“Wild Seed” in particular is extremely interesting as you watch the power struggle between the two immortals, along with the gender dynamics and taking into consideration the powers that make them immortal. Doro is a spirit that can take over other people’s bodies, and in the process killing them. Anyanwu has complete control over her body, she can heal herself and change it into anything living. Eugenics and biological engineering come into play as well. However, the reason I love this book (and Butler’s other works) is for the Afrocentrism and Anyanwu as a strong black female protagonist, which can be hard to find in science fiction even now.  

Virginia’s Pick: “Frontier Follies” by Ree Drummond 
Having lived in Oklahoma for over a decade – I can relate to Ree’s stories of living out on a ranch and the liveliness that comes with it. O-K-L-A-H-O-M-A, where the wind comes blowing down the plains! 😊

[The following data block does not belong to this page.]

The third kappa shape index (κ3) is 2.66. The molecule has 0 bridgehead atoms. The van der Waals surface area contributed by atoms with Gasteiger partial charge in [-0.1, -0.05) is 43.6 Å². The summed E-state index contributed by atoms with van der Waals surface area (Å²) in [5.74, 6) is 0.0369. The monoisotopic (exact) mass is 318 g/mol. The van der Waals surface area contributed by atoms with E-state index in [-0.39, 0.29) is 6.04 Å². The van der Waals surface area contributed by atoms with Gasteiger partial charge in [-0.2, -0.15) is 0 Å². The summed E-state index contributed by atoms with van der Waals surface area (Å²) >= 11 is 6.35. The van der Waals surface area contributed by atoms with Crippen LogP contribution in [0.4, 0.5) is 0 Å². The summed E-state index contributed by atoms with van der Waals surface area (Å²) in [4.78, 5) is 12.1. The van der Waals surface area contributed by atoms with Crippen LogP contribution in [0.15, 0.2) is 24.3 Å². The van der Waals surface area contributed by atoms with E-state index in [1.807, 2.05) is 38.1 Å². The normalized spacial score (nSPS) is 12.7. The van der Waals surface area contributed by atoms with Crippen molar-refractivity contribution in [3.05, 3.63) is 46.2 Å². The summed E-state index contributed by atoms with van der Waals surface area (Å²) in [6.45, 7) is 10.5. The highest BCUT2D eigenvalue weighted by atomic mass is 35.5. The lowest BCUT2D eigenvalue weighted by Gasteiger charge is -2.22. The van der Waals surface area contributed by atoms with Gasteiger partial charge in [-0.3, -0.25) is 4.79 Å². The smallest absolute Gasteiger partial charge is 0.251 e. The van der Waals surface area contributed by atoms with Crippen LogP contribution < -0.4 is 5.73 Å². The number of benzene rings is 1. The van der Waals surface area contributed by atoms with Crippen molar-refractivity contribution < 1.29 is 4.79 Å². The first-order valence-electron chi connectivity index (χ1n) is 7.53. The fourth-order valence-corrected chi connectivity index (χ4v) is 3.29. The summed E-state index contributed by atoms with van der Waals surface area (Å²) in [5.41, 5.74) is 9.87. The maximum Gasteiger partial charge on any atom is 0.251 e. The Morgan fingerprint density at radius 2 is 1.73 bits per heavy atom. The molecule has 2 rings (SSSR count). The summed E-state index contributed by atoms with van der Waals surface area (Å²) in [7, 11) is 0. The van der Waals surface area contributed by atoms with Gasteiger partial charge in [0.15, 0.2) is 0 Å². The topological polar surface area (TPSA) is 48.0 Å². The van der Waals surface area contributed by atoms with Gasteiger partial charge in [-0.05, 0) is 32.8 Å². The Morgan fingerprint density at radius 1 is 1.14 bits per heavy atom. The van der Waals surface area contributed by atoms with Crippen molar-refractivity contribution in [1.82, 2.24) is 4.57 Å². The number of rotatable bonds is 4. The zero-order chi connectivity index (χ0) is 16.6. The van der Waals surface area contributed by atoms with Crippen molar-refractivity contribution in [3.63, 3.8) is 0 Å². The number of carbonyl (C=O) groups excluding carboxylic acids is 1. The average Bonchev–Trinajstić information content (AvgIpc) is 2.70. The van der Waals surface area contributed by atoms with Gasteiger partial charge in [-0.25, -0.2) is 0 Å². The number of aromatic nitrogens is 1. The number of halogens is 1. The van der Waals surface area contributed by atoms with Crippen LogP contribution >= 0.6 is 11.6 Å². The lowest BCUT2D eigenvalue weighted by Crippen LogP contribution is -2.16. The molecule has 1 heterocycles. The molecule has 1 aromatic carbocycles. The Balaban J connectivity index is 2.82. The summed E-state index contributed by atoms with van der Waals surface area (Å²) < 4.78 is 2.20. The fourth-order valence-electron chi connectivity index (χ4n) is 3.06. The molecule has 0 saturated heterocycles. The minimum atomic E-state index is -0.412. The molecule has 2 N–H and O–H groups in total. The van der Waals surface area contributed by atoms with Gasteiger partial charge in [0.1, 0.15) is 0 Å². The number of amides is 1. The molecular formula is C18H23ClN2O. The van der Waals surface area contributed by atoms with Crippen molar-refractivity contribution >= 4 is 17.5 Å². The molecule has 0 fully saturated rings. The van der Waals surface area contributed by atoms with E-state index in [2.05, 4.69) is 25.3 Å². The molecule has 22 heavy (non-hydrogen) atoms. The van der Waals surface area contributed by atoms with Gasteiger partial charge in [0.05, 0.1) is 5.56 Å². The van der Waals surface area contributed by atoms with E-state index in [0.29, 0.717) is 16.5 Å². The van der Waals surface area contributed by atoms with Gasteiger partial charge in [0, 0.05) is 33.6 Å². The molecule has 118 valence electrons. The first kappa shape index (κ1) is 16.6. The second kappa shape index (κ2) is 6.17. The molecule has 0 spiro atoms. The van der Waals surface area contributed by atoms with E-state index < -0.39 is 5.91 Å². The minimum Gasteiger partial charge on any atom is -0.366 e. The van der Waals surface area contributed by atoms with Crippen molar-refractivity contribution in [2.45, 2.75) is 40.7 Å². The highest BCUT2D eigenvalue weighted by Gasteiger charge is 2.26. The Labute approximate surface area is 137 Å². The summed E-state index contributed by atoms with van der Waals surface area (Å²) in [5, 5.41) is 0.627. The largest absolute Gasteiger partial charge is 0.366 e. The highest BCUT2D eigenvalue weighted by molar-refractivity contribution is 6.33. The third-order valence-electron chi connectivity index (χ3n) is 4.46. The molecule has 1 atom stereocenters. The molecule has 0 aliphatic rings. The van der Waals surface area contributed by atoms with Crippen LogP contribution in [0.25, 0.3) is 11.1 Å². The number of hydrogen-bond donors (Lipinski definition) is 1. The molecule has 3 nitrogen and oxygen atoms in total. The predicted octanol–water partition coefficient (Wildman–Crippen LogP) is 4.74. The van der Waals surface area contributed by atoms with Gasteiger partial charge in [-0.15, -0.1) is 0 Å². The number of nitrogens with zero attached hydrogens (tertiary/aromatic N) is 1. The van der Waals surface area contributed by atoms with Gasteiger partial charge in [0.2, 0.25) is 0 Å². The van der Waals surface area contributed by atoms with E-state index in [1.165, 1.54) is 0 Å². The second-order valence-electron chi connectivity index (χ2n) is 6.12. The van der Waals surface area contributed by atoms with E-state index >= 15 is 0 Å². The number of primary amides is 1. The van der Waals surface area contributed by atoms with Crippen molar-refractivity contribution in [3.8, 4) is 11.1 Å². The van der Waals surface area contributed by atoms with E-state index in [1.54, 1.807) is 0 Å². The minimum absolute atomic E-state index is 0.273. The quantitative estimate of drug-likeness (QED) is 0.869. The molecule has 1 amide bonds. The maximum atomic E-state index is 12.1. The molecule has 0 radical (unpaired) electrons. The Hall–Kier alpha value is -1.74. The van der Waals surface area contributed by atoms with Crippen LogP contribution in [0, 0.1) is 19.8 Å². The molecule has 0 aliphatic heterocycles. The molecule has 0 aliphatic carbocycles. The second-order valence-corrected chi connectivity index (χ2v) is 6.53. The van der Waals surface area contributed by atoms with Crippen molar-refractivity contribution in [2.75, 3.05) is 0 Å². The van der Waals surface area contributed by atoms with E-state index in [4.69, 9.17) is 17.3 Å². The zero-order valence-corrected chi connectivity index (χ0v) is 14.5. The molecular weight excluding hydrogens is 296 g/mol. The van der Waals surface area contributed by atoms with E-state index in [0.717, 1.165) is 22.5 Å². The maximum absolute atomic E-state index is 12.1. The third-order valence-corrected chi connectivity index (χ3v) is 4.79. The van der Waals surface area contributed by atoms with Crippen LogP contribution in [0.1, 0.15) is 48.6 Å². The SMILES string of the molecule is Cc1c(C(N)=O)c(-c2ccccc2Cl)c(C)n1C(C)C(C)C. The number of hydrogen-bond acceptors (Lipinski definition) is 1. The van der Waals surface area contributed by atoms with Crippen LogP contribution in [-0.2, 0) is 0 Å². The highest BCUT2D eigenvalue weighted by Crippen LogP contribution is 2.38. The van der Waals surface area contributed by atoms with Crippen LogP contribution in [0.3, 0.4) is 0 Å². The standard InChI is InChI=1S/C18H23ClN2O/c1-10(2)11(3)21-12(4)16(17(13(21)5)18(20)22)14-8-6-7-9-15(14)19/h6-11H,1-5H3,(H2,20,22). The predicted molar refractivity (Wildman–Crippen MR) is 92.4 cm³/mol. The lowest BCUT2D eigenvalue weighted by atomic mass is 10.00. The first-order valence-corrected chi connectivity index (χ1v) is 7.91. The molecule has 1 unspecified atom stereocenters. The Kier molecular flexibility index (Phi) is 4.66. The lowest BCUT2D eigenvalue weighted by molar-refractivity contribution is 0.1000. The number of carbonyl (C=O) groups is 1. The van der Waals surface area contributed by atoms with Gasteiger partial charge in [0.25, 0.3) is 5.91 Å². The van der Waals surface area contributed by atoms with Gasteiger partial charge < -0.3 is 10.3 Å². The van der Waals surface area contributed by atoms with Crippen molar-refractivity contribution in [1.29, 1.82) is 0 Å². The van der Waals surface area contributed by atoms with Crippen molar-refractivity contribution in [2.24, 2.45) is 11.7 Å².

In this relatable, charming book, Ree unveils real goings-on in the Drummond house and around the ranch. In stories brimming with the lively wit and humor found in her cookbooks and her bestselling love story, The Pioneer Woman: Black Heels to Tractor Wheels, Ree pulls back the curtain and shares her experiences with childbirth, wildlife, isolation, teenagers, in-laws, and a twenty-five-year marriage to a cowboy/rancher. 
A celebration of family life, love, and (mostly) laughter, “Frontier Follies” is a keepsake to curl up with, have a good laugh, and remember all that’s wonderful (and funny) about family. 
Posted by svanholb@auroragov.org  On Dec 26, 2020 at 8:18 AM
  
Read It!

Family Book Club Year in Review: "Mimus" by Lilli Thal
by Tess

On Monday, Dec. 28 at 5p.m., Family Book Club will be meeting to discuss our favorite book(s) from this year! Each Monday of December I will be posting a short book recommendation for four of my favorite novels that I read in 2020. Register to receive the Zoom link here.